Just for the Taste of It: Remembering Whitney Houston

I miss Whitney.

Like so many fellow children of the 1980s, I raced to YouTube after learning of Whitney Houston’s passing on Saturday to relive the moments from her glory days. That soaring voice. That giant hair. The colors. The clothes. The pop.

The fun.

I miss when Whitney was on top of the world—a powerhouse with raw talent untarnished by years of drug abuse and erratic public behavior.

I miss the Whitney that came before Being Bobby Brown and “crack is whack.”

You know those chills you get when you watch someone perform in their element—when you know they are exactly where they’re supposed to be? Call it destiny, if you like. Fate. The aligning of the planets. A divine plan.

Whatever it was, Whitney had it. So it’s no surprise that Diet Coke tapped the songstress to promote its brand back in 1986. The soft drink, which debuted in 1982, was still relatively young, as was Whitney’s superstar career. Her unparalleled vocals and fresh—and safe—image were a perfect match for Coca-Cola’s hit product. Here was a woman with confidence, beauty, and fame singing about and drinking a beverage that would help her keep her celebrity figure (No sugar! Less than one calorie!)—but that didn’t even matter, because she was drinking it just for the TASTE of it! It was that cool! Just like her.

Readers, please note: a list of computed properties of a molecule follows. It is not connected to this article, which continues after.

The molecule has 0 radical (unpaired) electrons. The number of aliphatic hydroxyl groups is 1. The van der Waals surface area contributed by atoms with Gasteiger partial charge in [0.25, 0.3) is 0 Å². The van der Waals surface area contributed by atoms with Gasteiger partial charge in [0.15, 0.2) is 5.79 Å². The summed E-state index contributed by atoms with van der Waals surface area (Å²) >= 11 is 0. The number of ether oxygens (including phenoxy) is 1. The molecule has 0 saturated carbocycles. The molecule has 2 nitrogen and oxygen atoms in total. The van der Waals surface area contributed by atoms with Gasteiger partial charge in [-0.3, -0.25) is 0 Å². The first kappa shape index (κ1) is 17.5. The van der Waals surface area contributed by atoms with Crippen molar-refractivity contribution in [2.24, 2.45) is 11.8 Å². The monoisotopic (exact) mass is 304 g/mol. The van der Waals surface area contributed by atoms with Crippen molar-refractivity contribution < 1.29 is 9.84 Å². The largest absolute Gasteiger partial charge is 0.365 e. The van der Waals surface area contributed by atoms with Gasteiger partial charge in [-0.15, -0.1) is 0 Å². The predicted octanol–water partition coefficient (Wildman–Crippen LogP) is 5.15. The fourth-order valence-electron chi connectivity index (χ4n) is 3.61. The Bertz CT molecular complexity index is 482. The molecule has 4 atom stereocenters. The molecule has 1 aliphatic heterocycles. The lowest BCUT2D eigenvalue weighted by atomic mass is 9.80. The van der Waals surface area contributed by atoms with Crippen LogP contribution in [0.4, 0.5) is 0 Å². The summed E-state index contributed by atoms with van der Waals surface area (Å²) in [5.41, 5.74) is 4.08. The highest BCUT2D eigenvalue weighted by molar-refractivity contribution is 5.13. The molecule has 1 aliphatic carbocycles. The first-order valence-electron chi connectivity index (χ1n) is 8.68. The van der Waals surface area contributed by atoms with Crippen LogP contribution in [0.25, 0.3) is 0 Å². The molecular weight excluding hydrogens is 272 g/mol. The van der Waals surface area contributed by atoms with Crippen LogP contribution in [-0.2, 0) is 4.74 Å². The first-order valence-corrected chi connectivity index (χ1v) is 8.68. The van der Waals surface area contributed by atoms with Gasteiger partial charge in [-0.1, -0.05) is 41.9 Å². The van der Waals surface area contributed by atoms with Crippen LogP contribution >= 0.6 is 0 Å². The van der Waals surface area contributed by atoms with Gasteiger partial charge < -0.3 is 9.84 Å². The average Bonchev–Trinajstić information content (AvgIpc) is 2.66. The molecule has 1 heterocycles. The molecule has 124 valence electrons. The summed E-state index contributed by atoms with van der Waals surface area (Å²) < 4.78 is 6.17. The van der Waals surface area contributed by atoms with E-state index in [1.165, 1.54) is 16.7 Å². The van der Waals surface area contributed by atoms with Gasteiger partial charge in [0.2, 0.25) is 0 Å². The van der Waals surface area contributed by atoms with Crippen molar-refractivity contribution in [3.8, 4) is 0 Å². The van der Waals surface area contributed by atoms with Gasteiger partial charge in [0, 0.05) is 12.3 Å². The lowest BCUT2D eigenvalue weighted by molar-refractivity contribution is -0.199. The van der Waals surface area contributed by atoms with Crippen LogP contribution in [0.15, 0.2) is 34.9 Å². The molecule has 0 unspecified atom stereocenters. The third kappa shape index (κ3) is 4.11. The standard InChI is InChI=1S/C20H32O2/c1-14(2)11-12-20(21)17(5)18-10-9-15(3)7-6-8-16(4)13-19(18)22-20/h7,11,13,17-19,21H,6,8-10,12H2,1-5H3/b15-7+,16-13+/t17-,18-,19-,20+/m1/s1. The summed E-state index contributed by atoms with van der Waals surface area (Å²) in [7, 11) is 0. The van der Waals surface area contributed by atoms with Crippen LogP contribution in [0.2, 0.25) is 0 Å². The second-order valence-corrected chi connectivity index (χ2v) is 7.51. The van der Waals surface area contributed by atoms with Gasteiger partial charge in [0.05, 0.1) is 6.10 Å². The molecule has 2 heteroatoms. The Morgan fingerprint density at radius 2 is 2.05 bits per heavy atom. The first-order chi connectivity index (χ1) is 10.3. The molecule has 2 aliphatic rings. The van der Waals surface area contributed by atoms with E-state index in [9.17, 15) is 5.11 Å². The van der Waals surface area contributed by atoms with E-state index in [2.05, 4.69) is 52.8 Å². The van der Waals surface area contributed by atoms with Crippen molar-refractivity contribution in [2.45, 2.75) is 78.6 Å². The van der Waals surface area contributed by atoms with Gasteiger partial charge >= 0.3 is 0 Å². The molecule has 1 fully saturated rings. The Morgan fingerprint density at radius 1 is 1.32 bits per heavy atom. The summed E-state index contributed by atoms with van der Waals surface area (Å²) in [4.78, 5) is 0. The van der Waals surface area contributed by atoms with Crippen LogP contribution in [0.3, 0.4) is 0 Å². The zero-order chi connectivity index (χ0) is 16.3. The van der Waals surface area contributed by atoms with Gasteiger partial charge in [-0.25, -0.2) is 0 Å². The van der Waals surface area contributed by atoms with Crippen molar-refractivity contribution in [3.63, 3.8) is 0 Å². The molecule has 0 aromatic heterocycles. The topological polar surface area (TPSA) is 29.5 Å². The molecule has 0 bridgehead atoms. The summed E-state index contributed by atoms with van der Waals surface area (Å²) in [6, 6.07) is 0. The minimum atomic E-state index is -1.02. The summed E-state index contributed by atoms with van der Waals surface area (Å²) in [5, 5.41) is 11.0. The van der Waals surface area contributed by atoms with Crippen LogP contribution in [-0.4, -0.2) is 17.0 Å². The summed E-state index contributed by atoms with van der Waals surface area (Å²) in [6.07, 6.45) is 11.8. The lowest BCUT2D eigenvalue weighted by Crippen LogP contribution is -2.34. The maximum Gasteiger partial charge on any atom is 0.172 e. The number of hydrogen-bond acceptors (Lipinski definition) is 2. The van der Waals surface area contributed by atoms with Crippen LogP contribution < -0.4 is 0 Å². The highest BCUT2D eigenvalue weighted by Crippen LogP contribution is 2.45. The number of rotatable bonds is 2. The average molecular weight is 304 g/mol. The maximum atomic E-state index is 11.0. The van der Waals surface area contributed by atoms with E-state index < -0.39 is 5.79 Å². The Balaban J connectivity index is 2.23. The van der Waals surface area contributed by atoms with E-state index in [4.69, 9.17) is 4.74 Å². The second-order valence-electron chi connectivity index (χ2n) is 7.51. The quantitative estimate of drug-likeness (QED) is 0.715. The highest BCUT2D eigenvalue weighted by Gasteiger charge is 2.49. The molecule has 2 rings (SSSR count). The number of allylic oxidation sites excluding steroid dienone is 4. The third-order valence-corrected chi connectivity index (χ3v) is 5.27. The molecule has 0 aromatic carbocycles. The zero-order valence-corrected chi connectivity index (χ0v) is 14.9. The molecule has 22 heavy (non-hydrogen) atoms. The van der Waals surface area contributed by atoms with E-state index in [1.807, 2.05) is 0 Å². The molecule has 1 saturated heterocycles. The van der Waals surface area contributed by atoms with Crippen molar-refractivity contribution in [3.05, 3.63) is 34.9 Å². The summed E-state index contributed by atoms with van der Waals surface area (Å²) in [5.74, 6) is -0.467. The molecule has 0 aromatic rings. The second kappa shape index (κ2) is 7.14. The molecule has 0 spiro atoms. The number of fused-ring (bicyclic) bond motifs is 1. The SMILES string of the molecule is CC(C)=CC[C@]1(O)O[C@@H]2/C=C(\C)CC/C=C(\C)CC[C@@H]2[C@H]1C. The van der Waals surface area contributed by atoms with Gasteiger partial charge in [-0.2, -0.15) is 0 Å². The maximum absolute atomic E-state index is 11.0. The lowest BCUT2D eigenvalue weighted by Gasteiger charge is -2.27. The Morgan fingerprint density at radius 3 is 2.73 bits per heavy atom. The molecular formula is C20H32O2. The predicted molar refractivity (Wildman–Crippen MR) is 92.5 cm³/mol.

Whitney appeared in a few Diet Coke ads over the next few years, as well as spots for AT&T and Sanyo, but she hadn’t appeared in endorsements in well over a decade. While there are certainly any number of reasons for this absence, it’s unlikely her increasingly troubled persona would have been considered anything but a liability to brands. (Given her public struggles with drugs, a Whitney Houston “Coke” endorsement in her later years would have been inappropriate, to say the least.)

And so, as we reflect on the untimely passing of another entertainment icon, I choose to remember the Whitney of Diet Coke. The Whitney of MTV’s up-and-coming years. The Whitney with a giant bow in her hair, gleefully asking a funhouse full of questionable dancers, “How will I know?” (Love can be deceiving, Whitney.)

Thanks for the memories, Ms. Houston. Rest in peace.

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